Other than Tesla’s Supercharger network and VW’s Electrify America, we spend most of our time talking about EV infrastructure in Europe. There always seem to be more developments across the Atlantic, but we are proud to report on some American infrastructure being built, even if it only encompasses a small chunk of the US.
Recently, the partnership between Nissan and EVgo announced a section of I-95 between Washington D.C. and Boston that has had a string of charging stations installed.
To be more specific, within the 500-mile stretch of road are 9 EVgo DC Fast Charging stations equipped with 52 fast chargers in total. They are equipped with both CHAdeMO and Combined Charging System (CCS) charging outlets to give the most accessibility to electric vehicles on the road. Unfortunately the power output for the time being is only 50kW, but each charger has been pre-wired to to be upgraded to 150kW fast-charging when EVgo deems it fit.
While it may be only a small portion of the country being serviced with this expansion. The Northeast corridor of the United States is one of the most populated areas in the country. This expansion will reach the largest amount of people just by the sheer population density in the area. Other than California and the West Coast, it is also probably the area in the US that is quickest to adopt electric cars.
“This charging route along one of the most heavily populated areas of the country further demonstrates our commitment to the mass implementation and future development of easily accessible EV technology and will foster EV travel up and down the Northeastern coast of the United States.”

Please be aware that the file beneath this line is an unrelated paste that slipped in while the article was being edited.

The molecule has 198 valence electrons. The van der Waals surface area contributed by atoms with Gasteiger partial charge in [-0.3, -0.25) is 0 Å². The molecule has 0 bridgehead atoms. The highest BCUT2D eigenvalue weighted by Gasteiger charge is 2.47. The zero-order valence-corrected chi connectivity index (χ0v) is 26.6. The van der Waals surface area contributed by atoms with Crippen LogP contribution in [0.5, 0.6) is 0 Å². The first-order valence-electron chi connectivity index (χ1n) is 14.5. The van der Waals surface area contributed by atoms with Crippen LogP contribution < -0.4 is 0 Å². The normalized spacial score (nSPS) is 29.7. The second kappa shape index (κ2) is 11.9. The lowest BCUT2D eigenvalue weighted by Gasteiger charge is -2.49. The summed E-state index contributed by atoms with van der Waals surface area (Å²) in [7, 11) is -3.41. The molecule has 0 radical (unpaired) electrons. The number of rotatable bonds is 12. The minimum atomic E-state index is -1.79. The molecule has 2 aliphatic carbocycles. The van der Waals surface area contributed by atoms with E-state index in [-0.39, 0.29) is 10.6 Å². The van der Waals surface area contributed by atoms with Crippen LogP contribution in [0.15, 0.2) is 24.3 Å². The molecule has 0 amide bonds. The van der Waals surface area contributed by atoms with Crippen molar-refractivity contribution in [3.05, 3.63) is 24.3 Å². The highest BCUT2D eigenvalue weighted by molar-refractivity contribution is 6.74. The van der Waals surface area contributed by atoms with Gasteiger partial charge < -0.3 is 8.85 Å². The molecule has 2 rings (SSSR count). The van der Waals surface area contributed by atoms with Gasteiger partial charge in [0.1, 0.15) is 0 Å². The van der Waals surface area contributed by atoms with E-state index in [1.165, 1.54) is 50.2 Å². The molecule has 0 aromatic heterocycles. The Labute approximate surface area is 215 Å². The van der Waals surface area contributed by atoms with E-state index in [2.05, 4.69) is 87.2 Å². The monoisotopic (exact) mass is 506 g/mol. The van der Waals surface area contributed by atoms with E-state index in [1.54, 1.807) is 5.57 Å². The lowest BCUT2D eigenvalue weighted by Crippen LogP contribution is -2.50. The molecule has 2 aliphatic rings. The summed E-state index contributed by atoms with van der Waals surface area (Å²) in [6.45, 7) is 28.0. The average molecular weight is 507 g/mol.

Said Brian Maragno, director, EV sales and marketing, Nissan North America
For those curious at the pricing of EVgo, feel free to check out their charging plans page for your appropriate state to see what the cost would be to charge at one of these stations.
Luckily for those with a Nissan LEAF, they will have free charging for two years for this route and many others from EVgo due to the partnership between the two companies.
When you purchase or lease a new Nissan LEAF®, you will also receive up to two years of complimentary public DC fast and Level 2 charging at participating No Charge to Charge stations using the EZ-Charge card.*
Session times are 30 minutes for DC charging and 60 minutes for Level 2 charging, completely free. Should you go over your session time, you will be assessed additional fees at a rate of $0.10 per minute for DC charging and $1.00 per hour for Level 2 charging.
So in the grand scheme of things, it might seem like just another small part of the US received more EV chargers. But it is another small indication of the shift towards electric cars being the norm.
What do you guys think? What’s the next route that is desperate need of more chargers? Let us know down in the comments below.